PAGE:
Pizzolon works at Fellburn Care Centre, which is operated by the Fraser Health Authority. The centre is in the midst of a major outbreak that has seen at least 36 residents and 16 staff test positive for the virus, along with four deaths.

Normally, Pizzolon says that connecting with residents energizes her, but the PPE has made that difficult.

“You’ve built such a rapport with the people you care for … they’re your family, they’re part of your life,” she said.

Now, she’s worried about the loneliness they feel due to a lack of social connection and touch.

“They can’t see your smile,” she said.

For years, lunchtime power walks are what kept Pizzolon grounded. But the pandemic threw regular break-times out the window, so instead she walks home from work every day.

“It really is a cleansing time for my brain ... [because] I don’t want to unload everything on my family when I come home,” she says.

Pizzolon, who is a shop steward, says that being a sounding board for her colleagues also helps her cope.

“I’m happy to do that, it’s who I am as a person,” she says.

But poor communication from management around COVID-19 measures have been particularly frustrating for Pizzolon, who has a penchant for justice.

“I want to fix things, I want things to be right, I want people to be happy ... [and for] the water to be calm,” she said.

To that end, Pizzolon says that frequent calls with her HEU rep have been helpful, and that he helps her strategize on how to raise issues with management.

“We have built a rapport, him and I, and I’ve never met him face-to-face,” she said.

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Rosario Gatasi and her dog Mochi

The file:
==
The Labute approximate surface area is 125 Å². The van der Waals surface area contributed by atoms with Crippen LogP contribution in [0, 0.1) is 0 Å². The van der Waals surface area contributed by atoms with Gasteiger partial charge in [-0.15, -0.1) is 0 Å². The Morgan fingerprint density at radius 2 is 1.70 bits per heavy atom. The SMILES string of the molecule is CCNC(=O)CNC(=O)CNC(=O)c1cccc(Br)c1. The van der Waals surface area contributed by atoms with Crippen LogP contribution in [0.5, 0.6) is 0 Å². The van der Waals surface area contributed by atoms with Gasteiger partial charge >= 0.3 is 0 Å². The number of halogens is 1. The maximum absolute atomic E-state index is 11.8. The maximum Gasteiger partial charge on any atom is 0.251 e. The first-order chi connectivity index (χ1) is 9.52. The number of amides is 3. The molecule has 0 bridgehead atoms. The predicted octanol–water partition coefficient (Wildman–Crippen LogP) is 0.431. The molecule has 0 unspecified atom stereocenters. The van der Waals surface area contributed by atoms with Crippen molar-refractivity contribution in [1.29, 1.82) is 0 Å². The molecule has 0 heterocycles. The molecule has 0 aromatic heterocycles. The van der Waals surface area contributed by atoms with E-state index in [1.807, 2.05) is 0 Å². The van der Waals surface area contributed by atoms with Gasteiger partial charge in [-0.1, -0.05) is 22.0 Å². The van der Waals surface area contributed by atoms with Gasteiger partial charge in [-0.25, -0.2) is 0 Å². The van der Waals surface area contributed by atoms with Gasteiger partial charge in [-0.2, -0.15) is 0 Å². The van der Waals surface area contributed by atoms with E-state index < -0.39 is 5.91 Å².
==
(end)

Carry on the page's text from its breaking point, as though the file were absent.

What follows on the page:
Over at Dufferin Care Centre, also in Coquitlam, care aide Rosario Gatasi says the centre’s COVID outbreak was a “very tough” challenge on which she refused to give up.

“I was very hopeful we could eliminate the virus,” she said.

Dufferin’s outbreak saw 22 infections and four deaths. Gatasi worked directly with those infected, and it meant isolating herself from the rest of her family while at home.

“I have a role to help these residents get better, I was a tool to help them. I have to do what I have to do, I have to give proper care to them.”

In April, in an effort to curb the spread of COVID-19, the province restricted long-term care aides to working at only one facility.

This meant that Dufferin was short-staffed, and Gatasi worked back-to-back shifts totaling 14 hours a day.

“I don’t know how I was able to survive that schedule,” she said.

Weekends were dedicated entirely to caring for her body. “I have two days off. I make sure I am rested, get enough sleep, eat a good meal.”

Her dog, Mochi, kept her spirits up. Having a dog meant that she was forced to get fresh air and exercise after work.

“I just try taking a deep breath and I go out, I walk my dog, I come back. I feel better,” she said.

At the work site, close relationships with colleagues are what kept her going, she said.

“That is what made us push through the fear and stress of working with residents that were infected.

“That was the most important thing, we were really helping each other.”

(photos by Jennifer Gauthier)